May 30 – As the first 2022 World Cup stadium opened its gates for Qatar’s Emir Cup final last week, a pilot sensory room project also kicked off, designed to improve the match-day experience for supporters with cognitive disabilities.
Sensory rooms can help those who have learning difficulties and developmental disabilities, providing a non-threatening space and Qatar’s Supreme Committee for Delivery & Legacy, which is responsible for delivering the stadia and infrastructure for the World Cup, partnered with the Ontario Centre for Special Education (OCSE) to develop the project.
Organisers hope the space will provide a more comforting environment and offer an alternative to the general match-day atmosphere, which could prove overwhelming.
The room at the Khalifa International stadium has been fitted with noise cancellation materials, soft furnishing, mood lighting, relaxing music and brightly-coloured toys and equipment. The features are designed to manage anxiety and allow fans to watch the match from a more welcoming and sedate vantage point.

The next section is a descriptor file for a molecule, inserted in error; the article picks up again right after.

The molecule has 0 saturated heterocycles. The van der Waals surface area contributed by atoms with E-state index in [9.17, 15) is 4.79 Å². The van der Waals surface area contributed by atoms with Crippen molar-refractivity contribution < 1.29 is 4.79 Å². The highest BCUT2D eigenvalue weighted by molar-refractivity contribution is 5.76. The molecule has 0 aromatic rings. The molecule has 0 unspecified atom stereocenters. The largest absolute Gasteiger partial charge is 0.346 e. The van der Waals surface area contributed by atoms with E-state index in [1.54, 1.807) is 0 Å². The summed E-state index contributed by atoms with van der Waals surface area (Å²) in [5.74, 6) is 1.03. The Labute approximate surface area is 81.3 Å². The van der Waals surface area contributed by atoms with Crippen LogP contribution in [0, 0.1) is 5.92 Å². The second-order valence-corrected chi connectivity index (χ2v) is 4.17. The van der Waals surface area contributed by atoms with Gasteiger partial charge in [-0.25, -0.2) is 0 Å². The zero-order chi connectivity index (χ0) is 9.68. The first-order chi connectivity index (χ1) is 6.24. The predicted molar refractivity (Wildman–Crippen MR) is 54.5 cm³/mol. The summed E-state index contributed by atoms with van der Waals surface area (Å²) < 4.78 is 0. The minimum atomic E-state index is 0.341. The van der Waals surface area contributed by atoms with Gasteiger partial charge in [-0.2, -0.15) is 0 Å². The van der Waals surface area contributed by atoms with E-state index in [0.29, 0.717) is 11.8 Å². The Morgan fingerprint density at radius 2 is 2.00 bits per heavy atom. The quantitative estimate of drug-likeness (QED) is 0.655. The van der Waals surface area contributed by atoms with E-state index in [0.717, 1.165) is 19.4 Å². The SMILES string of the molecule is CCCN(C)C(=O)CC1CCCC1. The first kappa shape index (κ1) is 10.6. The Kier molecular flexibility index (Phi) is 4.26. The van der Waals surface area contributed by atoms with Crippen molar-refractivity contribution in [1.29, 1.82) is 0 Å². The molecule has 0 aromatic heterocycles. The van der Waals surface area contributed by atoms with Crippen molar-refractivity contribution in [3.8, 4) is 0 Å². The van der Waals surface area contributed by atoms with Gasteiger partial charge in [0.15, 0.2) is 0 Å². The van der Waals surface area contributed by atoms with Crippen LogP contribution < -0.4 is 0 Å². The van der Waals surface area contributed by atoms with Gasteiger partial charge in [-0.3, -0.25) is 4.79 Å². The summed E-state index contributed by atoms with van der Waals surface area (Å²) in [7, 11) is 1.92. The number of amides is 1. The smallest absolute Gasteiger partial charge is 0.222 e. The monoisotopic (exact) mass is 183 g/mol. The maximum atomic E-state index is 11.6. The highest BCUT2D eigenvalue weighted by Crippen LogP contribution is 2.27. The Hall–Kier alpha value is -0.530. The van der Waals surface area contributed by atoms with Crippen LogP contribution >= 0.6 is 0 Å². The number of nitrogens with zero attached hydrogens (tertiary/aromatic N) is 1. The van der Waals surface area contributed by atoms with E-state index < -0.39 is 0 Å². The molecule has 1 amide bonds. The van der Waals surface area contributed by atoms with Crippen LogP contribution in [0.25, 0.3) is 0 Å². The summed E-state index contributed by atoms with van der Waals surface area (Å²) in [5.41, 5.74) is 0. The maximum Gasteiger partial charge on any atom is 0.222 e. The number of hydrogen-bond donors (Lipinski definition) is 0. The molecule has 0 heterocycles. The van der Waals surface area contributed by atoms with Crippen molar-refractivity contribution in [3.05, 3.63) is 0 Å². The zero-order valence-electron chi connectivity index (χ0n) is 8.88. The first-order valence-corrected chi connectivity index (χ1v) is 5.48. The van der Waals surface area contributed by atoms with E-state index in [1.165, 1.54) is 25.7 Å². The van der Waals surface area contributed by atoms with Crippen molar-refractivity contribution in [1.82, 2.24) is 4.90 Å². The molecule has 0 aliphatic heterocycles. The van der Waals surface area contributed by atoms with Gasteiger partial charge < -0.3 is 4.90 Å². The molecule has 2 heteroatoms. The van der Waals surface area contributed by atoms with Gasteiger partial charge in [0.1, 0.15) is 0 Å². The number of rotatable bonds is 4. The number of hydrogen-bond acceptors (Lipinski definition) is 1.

OCSE founder Mariam Al Rashdi said: “An environment was required which can help those with additional needs to cope with the excitement and stimulation happening at a football game. This sensory room was never a FIFA requirement; it was Qatar saying that we have thought about people with cognitive disabilities who require extra support to watch football.”
Samantha Sifah, head of community outreach for the Supreme Committee, added: “Accommodating the needs of people with disabilities is a reflection of the country’s ambition to prioritise accessibility throughout every sector. As we look to create new sensory rooms in the stadiums we are building, it is only a matter of time before these spaces are as commonplace in football stadiums as bathroom facilities or food concessions.”
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